Vaccination against measles does not only protect children from the highly contagious virus, it also prevents other infectious diseases, according to a study out Thursday that helped explain why the introduction of measles vaccines prevented many more deaths than expected decades ago.
The reason is that measles may weaken children’s immune systems for two or three years, rather than weeks or months, as previously thought, said the study published in the U.S. journal Science.
“This paper suggests that immune suppression lasts much longer than previously suspected,” study author C. Jessica Metcalf, assistant professor of ecology and evolutionary biology and public affairs at the Princeton University said in a statement.
“If you get measles, three years down the road, you could die from something that you would not die from had you not been infected with measles,” said Metcalf.
Measles vaccines were introduced 50 years ago and were followed by 30 to 50 percent reductions in child mortality in resource-poor countries and up to 90 percent reductions in the most impoverished populations.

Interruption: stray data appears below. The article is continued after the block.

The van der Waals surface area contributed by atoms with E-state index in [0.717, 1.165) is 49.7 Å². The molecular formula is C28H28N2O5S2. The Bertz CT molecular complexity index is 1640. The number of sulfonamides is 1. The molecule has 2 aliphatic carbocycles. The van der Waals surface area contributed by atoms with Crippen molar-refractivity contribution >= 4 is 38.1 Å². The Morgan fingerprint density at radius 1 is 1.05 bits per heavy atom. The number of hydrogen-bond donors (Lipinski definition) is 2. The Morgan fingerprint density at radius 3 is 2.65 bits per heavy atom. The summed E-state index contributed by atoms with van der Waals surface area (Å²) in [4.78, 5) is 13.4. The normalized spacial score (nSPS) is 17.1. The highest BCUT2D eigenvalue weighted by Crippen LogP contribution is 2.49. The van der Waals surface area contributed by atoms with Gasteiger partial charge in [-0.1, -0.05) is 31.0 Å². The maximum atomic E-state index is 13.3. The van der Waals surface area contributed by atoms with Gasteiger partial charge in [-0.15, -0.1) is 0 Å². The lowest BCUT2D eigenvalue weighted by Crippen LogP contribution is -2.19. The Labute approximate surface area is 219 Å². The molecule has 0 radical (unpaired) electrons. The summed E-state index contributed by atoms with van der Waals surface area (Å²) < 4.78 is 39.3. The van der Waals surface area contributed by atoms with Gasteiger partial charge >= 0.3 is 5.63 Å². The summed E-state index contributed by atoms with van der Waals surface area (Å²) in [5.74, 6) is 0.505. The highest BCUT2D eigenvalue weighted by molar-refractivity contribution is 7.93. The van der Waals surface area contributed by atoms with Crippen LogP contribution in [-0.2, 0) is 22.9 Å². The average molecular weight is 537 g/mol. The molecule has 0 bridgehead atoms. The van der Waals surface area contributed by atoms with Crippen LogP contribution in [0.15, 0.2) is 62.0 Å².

“The observed benefits cannot be explained by the prevention of primary measles virus infections alone, and they remain a central mystery,” the paper wrote.
In the new study, Metcalf and colleagues analyzed data from before and after mass measles vaccinations began in Britain, the United States, and Denmark, the only countries with the key variables required for the analysis.
Their results suggested that measles may induce a kind of ” immune amnesia,” where essential memory cells that protect the body against infectious diseases are partially destroyed, so that the immune system forgets how to fight off a wide range of bacterial invaders.
This vulnerability was previously thought to last a month or two, but the new study revealed that this measles-induced immune damage actually remained for an average of 28 months.
During that time, individuals who have fought off the measles virus are vulnerable to a slew of opportunistic pathogens, suggesting a very strong correlation between measles incidence and deaths from other diseases.
That is why measles vaccination is so important. “Our findings suggest that measles vaccines have benefits that extend beyond just protecting against measles itself,” said lead author Michael Mina, a medical student at Emory University who worked on the study as a postdoctoral researcher at Princeton.” It is one of the most cost-effective interventions for global health.”
Immunize your child today!